As the world turns, Selfridges, London.
Ten years ago today, David and I met in New York. A few months later, my daughter Jordana and I moved to London. A year after that, we moved to Paris, for David's job with an international organisation. Jordana attended high school at the American School of Paris and I resurrected my college French and struggled to adjust to French logic. It was my first experience not working for a salary since age 16; initially I didn't appreciate the loss of steady income and control. To lift my spirits, I began frequenting brocantes, flea markets and antiques shops. Soon our apartment was filled with an eclectic collection of art and antiques.
After discovering the endless bureaucracy required to get married in Paris, Jordana, David and I flew to Santa Fe, N.M. Our wedding ironically was at (French) Archibishop Jean-Baptiste Lamy's private chapel. Jordana's friend Vince played acoustic guitar, while she sang Bruce Springsteen's "If I Should Fall Behind." A dozen friends witnessed the happy occasion and later joined us for dinner at the Inn of the Anasazi.
We traveled to many, many places in Europe and the US. At home in Paris, David honed his cooking skills as we hosted hundreds (!) of guests. I became a fan of rugby and horse-racing at Longchamp (although I never bet on horses; just admire and photograph them). My daughter went off to college in the US.
I started this blog and picked up a camera for the first time in many years. I took Eurostar to London at least once a month. I worked on my novel. I wrote poetry. I campaigned for Barack Obama and worked on human rights initiatives. I had a few health woes, but was lucky to have quality medical care in both Paris and London. I studied Spanish in Seville, Spain and photography in London.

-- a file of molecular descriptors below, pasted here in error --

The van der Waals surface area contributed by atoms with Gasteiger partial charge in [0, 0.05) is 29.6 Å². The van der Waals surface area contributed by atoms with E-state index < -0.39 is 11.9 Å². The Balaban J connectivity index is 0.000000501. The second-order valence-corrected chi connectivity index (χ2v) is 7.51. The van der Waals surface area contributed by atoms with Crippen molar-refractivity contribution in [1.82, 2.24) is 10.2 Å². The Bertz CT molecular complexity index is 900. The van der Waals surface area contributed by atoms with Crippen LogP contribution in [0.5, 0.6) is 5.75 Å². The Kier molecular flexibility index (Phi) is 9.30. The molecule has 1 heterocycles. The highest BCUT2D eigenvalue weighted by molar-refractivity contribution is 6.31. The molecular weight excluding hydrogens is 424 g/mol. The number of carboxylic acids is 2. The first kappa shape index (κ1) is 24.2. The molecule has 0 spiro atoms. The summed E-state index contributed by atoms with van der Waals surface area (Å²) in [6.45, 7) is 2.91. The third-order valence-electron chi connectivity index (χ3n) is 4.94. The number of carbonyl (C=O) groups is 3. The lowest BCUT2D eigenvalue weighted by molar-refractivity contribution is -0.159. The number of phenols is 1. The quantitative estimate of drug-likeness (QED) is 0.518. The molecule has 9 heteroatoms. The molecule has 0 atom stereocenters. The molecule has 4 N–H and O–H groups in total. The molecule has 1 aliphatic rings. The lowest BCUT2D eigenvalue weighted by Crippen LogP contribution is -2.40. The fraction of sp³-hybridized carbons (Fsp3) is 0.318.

I have lived in Paris longer than any city in my adult life (followed by San Francisco and New York). Ten years ago, when David was a guest speaker at an e-commerce conference (at the World Trade Center) and I a writer, covering the conference, I wouldn't have imagined this life. It's had its ups and downs, but for the most part, it's been rich with blessings. While Paris has never felt like home to me, I know we are fortunate. Having traveled as a journalist for much of my adult life, I've learned, as John Cage said, that "we carry our homes within us, which enables us to fly."
Balancing act, Selfridges, London.
P.S. Don't miss your chance to win a copy of Leonard Pitt's new book Paris Postcards! Go here to enter.